The British Ambassador replied that it was a question of degree. He felt that since yesterday the French Government had weakened greatly in its support of the Czechs. He felt that the French at the present time were “ready for peace at almost any price”.
It is true that during the past few days the French newspapers have published many maps showing the racial divisions in Czechoslovakia and that public opinion has begun to develop the attitude “Why should we annihilate all the youth of France and destroy the continent of Europe in order to maintain the domination of 7,000,000 Czechs over 3,200,000 Germans?” I am certain, however, that one must add to the British Ambassador’s phrase the words “except at the price of honor”.
If German troops cross the Czech border except as a result of most outrageous provocation by the Czechs, France unquestionably will declare war on Germany.
I discussed the general situation with Bonnet this morning. While I was talking to him Daladier called him on the telephone to inform him that the Czechs without informing the French Government in any way had issued orders for the mobilization on the German frontier of a number of motorized divisions. Daladier expressed the opinion to Bonnet that this was most grave and Bonnet replied that it was outrageous that the Czechs at a moment when everything depended on calming the Sudeten and not provoking the Germans and at a moment when the Sudeten were demanding the withdrawal of extra Czech troops, should send new divisions into the Sudeten area without previous consultation with the French Government. Bonnet went on to say that he felt that the Czechs were not playing straight with the [Page 596] French and he felt that they had failed to play straight so often with France that the French would be fully justified in washing their hands of their obligation to the Czechs. He added that the one issue which could now force France to attack Germany would be if Hitler should send the German Army across the Czechoslovak border. Nothing else would produce general European war.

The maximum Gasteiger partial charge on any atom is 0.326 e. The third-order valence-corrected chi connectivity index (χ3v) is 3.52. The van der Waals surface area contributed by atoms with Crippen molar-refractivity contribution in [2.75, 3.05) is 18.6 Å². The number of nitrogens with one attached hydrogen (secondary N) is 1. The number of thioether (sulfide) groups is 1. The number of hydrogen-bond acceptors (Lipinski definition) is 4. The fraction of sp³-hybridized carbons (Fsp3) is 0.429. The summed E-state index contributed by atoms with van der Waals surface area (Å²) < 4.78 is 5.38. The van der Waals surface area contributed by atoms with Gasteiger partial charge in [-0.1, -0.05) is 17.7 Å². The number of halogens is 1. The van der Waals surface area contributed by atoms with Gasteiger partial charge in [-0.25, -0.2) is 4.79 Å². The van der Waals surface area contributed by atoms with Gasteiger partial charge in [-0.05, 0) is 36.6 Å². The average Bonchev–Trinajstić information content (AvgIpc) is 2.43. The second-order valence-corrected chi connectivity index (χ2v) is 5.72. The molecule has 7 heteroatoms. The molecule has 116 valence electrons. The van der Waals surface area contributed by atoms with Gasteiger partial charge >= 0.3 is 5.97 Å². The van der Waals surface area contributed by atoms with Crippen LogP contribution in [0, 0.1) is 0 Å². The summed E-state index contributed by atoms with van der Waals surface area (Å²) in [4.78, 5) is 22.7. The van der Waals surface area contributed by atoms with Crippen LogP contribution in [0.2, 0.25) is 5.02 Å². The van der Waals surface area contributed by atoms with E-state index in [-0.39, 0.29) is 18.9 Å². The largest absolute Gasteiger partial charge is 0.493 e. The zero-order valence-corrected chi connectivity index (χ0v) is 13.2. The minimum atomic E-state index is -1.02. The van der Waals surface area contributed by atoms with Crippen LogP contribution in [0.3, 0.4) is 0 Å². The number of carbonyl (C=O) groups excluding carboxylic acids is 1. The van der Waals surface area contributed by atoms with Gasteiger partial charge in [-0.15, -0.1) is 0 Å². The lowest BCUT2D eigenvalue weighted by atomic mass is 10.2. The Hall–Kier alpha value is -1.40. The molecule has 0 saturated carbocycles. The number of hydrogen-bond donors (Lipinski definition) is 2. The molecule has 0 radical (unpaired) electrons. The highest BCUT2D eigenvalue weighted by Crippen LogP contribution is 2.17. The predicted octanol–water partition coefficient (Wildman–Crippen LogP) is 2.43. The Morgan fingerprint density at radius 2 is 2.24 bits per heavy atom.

Bonnet was most apprehensive that there would be further incidents in the Sudeten area today. He again expressed the opinion that it was absolute folly for Runciman to delay longer his pronouncement. He said that he thought that a pronouncement by Runciman was the single thing which could calm the Sudeten and that if Runciman should delay longer than today or tomorrow the Sudetens were apt to get completely out of hand and a large number be shot by the Czechs and Hitler march in. He said that he would continue today to urge the British Government to have Runciman speak at once.
With regard to the proposal originally made by Daladier over the telephone to Chamberlain, Bonnet said that while the British had not yet accepted it they had received the idea with favor and had informed him that they were thinking along similar lines. I of course did not mention my conversation with the British Ambassador, but it seemed to me possible, in view of this statement of Bonnet’s, that the British might propose a four-power conference of England, France, Germany and Italy.
Bonnet said that the single rays of light at the present moment were the fact that his reports from Berlin indicated that the German Government had accepted the events of yesterday calmly and the additional fact that there had been no further incidents in the Sudeten regions this morning.
In view of the growing belief among the French and the British that Beneš in his heart of hearts has decided to provoke general European war rather than accept complete autonomy for the subject nationalities of Czechoslovakia, intense pressure will unquestionably be brought on Praha today by the French and British and the French will continue to request Runciman to issue a pronouncement.